#CBR7 Review #62: An Academic Question by Barbara Pym

Hey, look, another Barbara Pym review from me! I clearly went overboard two library trips ago. Or was it three? I don’t know. I have such a HUGE STACK that I need to get through that the books are starting to blur together. Gah. I really want to up my reading game, but now that the weather is so nice, everyone wants to get together. Oh, well. It’s very Pym-ish to be doing things with people. 🙂

This time, An Academic Question turns its focus in on academia. Having just read The British Museum is Falling Down, I enjoy novels that parody the goofy or silly things related to the academic realm. Caroline Grimstone is the wife of a lecturer at a small university. She is growing restless and bored with the provincialism and her limited role in life. Her daughter is basically being raised by an au pair, and she has no real career. She takes up reading to the elderly at the local nursing home, and in her friendship with a missionary, she discovers a set of papers that relate to her husband’s research. What ensues is a thriller and cat-and-mouse game that accurately reflects academic rivalry and posturing.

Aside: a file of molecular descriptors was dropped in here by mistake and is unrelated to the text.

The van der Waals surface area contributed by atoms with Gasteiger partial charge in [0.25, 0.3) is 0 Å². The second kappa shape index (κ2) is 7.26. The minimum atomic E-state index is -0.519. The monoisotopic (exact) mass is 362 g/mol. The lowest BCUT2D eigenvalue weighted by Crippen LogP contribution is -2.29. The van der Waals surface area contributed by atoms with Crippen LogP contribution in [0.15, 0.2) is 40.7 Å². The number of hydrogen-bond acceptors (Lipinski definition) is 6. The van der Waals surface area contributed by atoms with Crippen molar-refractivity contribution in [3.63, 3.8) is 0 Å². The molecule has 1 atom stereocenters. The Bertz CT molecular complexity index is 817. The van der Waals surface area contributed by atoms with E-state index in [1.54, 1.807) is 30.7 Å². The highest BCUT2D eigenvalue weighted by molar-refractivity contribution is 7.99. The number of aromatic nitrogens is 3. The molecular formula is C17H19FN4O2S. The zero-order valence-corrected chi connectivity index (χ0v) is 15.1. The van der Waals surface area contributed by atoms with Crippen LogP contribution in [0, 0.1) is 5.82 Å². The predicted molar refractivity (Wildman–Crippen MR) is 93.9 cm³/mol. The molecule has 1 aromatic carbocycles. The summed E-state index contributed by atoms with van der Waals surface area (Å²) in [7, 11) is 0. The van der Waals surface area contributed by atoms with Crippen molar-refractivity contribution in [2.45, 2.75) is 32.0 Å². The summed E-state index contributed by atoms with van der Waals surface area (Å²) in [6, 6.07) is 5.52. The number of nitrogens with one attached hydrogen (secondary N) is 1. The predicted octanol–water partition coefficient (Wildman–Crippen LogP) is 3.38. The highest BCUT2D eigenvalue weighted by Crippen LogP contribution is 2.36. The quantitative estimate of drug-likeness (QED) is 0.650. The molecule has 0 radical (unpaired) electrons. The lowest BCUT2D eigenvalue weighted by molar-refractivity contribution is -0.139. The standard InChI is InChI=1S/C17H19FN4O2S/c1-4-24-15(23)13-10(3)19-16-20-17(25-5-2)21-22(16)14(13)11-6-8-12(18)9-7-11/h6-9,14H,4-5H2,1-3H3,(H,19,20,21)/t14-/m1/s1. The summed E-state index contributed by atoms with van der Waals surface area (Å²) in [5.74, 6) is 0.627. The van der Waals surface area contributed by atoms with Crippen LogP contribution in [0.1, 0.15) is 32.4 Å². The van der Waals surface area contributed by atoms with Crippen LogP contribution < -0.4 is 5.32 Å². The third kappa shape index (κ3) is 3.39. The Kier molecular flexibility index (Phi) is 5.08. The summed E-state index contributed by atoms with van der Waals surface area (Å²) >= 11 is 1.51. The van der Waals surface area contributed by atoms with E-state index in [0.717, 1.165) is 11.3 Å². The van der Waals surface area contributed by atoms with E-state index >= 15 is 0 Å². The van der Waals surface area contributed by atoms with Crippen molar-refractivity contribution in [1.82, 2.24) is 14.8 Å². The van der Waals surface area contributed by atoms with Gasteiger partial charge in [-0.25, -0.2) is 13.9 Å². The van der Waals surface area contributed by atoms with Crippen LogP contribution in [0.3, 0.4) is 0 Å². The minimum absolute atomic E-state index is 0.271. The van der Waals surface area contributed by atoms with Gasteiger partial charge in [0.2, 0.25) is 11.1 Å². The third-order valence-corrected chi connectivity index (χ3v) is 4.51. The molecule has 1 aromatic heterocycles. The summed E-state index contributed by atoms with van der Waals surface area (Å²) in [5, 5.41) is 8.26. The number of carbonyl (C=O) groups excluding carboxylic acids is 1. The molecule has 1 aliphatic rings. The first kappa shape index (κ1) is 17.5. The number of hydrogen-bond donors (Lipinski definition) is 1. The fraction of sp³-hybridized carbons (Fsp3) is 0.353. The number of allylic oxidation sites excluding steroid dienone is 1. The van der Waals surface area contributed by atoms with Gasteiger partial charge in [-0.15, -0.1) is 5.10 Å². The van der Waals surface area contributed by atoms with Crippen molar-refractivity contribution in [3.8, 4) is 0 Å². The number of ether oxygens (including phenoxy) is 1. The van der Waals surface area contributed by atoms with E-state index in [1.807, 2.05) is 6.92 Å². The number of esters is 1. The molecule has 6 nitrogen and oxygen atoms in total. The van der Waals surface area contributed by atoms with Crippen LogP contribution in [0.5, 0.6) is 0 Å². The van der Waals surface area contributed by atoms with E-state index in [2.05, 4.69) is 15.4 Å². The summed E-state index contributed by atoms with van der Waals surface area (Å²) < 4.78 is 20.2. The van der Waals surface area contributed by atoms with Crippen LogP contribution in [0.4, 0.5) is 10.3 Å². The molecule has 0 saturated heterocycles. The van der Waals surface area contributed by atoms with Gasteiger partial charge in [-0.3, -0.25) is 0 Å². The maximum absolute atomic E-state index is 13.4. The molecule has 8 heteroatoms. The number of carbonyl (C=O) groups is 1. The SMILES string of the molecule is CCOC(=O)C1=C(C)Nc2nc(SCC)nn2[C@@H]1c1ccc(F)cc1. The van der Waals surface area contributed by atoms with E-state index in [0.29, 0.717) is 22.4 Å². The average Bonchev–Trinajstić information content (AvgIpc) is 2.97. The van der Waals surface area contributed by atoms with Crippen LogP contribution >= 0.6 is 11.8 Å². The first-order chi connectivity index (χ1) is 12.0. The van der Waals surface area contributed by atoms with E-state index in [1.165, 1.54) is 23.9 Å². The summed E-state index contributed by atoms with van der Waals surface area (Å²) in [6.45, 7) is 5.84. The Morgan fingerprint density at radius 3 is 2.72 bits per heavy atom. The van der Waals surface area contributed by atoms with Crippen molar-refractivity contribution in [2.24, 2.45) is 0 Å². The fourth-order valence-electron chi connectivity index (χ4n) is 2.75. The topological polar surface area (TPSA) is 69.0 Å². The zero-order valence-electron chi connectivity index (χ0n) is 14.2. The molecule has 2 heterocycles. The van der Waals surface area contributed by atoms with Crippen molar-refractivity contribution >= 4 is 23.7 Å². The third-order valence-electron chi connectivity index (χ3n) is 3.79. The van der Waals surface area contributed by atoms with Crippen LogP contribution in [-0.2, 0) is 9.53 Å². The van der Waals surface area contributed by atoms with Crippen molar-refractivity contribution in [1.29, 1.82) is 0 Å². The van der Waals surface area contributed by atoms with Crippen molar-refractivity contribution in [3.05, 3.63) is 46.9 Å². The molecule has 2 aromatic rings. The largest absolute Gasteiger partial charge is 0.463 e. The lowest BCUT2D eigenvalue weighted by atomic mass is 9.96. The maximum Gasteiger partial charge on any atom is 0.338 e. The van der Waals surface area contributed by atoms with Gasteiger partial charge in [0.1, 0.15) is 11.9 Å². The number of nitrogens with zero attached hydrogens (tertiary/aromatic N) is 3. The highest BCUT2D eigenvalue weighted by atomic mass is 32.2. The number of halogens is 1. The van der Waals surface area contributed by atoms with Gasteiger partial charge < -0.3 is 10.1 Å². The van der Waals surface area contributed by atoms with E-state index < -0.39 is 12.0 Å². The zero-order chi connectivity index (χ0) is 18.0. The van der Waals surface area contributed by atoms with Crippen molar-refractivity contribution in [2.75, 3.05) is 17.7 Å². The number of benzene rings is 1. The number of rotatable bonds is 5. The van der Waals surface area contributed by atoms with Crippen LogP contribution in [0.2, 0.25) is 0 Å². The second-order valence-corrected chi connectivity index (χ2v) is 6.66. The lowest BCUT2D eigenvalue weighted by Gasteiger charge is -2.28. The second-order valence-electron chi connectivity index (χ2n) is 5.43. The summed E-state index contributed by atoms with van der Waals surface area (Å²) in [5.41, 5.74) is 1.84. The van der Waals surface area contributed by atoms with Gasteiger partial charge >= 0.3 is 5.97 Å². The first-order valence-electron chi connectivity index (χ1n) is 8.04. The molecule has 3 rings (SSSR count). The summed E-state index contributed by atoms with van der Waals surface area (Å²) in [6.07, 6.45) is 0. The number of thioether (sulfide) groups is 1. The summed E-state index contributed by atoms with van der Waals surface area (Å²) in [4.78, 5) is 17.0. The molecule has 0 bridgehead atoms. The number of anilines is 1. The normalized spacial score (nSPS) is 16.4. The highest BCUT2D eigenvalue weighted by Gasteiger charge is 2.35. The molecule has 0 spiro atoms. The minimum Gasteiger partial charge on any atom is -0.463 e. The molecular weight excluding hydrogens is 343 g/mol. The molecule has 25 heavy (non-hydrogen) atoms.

Because I am an academic, I found the rivalry between Alan Grimstone and Crispin Maynard interesting, amusing, and true-to-life. There is definitely a get-ahead mentality that exists within a lot of academics. Or, if not the desire to get ahead, the fear of being left behind. I know that when I was writing my dissertation, I would periodically scour the databases to make sure that I was aware of the latest research written about each of my primary texts and that my ideas would not be stolen.

Beyond that, Pym admirably skewers the sexism associated with female careers. The women in the novel have little choice, except to serve as husbands’ typists, work other menial jobs, or be mothers. Through Caro’s dissatisfaction, Pym gently suggests that perhaps a woman might indeed want a better life than the limited one which she is given and expected to find fulfilling. It’s the reason why I keep reading Pym novels.

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